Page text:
Other than the season mode, every game features an exhibition mode, where different professional wrestling match types are available. Basic matches included in every game are "one-on-one" matches, where a player chooses one superstar to wrestle another bot operated or human operated superstar, or tag team matches, where a pair of superstars team together to face another team. These basic matches may also expand into six-man tag team matches or non-elimination type matches, which include four or more superstars.[21] Besides basic matches, hardcore based matches are also included, such as the Steel Cage match, which has been included in every game, the Ladder match, the Elimination Chamber, which was first included with the release of WWE SmackDown! Here Comes the Pain,[22] and ECW Extreme Rules matches, which is basic hardcore wrestling based on the ECW brand of WWE (which first appeared with the release of WWE SmackDown vs. Raw 2008).[23] Also included in every game is the Royal Rumble match, which is based on WWE's actual Royal Rumble match, in which a player chooses to compete as one superstar, and must wrestle against twenty-nine other superstars.[24] Two recently new matches are the Inferno match, introduced in the 2009 game and the Championship Scramble introduced in 2010 one. This mode was renamed "Play" in SmackDown vs. Raw 2010.

Online gameplayEdit

Starting with the release of WWE SmackDown! vs. Raw, online gameplay was made available for players who had a Sony Network Adapter and a Sony PlayStation 2. Online gameplay was kept at a minimum, as online players only had two game modes to compete in: one-on-one and a Bra and Panties match, in which a player competes as a WWE Diva and strips the opposition of her clothes, until she is left with only her undergarments.[25] When WWE SmackDown! vs. Raw 2006 was released, the online gameplay was changed, and players were able to compete in more match types, defend created championships, and compete with up to four players in each match.[26] With the release of WWE SmackDown vs. Raw 2008 on the Xbox 360 console, players were able to rip music from their computer's hard disk drive into the video game, where the music can be used in superstars' ring entrances.[27]

RosterEdit

Every game in the WWE SmackDown vs. Raw series includes a roster of "superstars" based on superstars who compete for WWE. Every year, WWE acquires new superstars and releases old superstars. As a result, every time a WWE SmackDown vs. Raw game is released, the new superstars are added into the game and the old released superstars are removed from the game to reflect the changes in the actual WWE. From the release of WWF SmackDown! to the release of WWF SmackDown! Just Bring It, superstars were not divided into brands. In 2002, the WWE split its entire roster into two brands of wrestling, called Raw and SmackDown!, which were named after WWE's television shows.[28] The WWE Brand Extension was first featured in WWE SmackDown! Shut Your Mouth.[29] In 2006, WWE launched a new brand, called ECW, which was named after the original Extreme Championship Wrestling promotion.[30] The new ECW brand was first featured in WWE SmackDown vs. Raw 2008.[31] WWE holds an annual draft lottery, in which WWE superstars switch brands. The games in production when the draft occurs include the changes that take place in the draft. For example, when WWE SmackDown vs. Raw 2008 was in production during June 2007, the 2007 WWE Draft took place, and the draft changes were included in the video game. Another brand of wrestling included in the series is the legends program, which was first included with the release of WWE SmackDown! Here Comes the Pain.[32] Popular WWE alumni or members of the WWE Hall of Fame have been included since then under the legends program. This was featured up until the release of WWE SmackDown vs. Raw 2008, as alumni and Hall of Fame members were not featured in WWE SmackDown vs. Raw 2009 due to production of WWE Legends of WrestleMania.[33] WWE SmackDown vs. Raw 2009 was also the first game to feature characters as downloadable content.[34]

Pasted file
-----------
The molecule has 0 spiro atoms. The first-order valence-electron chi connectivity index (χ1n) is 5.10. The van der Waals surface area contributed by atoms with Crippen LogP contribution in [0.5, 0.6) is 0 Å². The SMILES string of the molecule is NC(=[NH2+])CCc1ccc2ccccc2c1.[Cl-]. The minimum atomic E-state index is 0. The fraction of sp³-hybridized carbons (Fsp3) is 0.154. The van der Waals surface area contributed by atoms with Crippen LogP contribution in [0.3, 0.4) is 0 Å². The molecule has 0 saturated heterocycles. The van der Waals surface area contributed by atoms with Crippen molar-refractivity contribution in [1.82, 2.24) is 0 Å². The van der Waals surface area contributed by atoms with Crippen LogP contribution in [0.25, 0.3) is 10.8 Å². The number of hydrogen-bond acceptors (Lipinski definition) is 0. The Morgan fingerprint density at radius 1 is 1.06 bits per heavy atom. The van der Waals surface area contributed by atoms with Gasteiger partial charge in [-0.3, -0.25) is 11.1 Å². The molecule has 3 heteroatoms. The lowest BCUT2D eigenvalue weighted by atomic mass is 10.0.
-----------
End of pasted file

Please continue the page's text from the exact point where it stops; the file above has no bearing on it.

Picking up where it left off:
As of the release of the most recent version (SmackDown vs. Raw 2010), the only superstars who have been selectable characters in each installment of the game are The Undertaker, Triple H, Kane, and Edge. Vince McMahon has also appeared in each game, although he was not always a playable member of the roster. The Big Show and Matt Hardy have appeared in ten of the eleven installments, as well as The Rock.

Create modeEdit

File:Create.jpg

The series features a create-a-wrestler mode, where players are able to create their own wrestler, including their move set and ring entrances. The feature was introduced when WWF SmackDown! was released in 2000. As new games were released, the mode was altered; the first change came with the release of WWE SmackDown! 2: Know Your Role, which featured a mode in which wrestler taunts could be created and customized. This was further modified in WWE SmackDown! Shut Your Mouth, which enabled players to create the walking style of a wrestler.[35] With the release of WWE SmackDown! vs. RAW 2006, the game first featured the ability for players to make an entrance for the created superstar.[36] The feature was expanded with the release of WWE SmackDown vs. Raw 2007, as players could place pyrotechnics and special effects in any part of the superstar's entrance.[37] As an addition to SmackDown vs. Raw 2009, a create a finisher mode was introduced where the player chooses up to 10 out of 500 animations combined to make their own personalised finisher. On WWE Smackdown vs. Raw 2010, it is possible to change the colors a Featured Superstar's attire, this new mode is known as "Superstar Threads". In this game there is also a new creation mode to create your own storyline called "WWE Story Designer".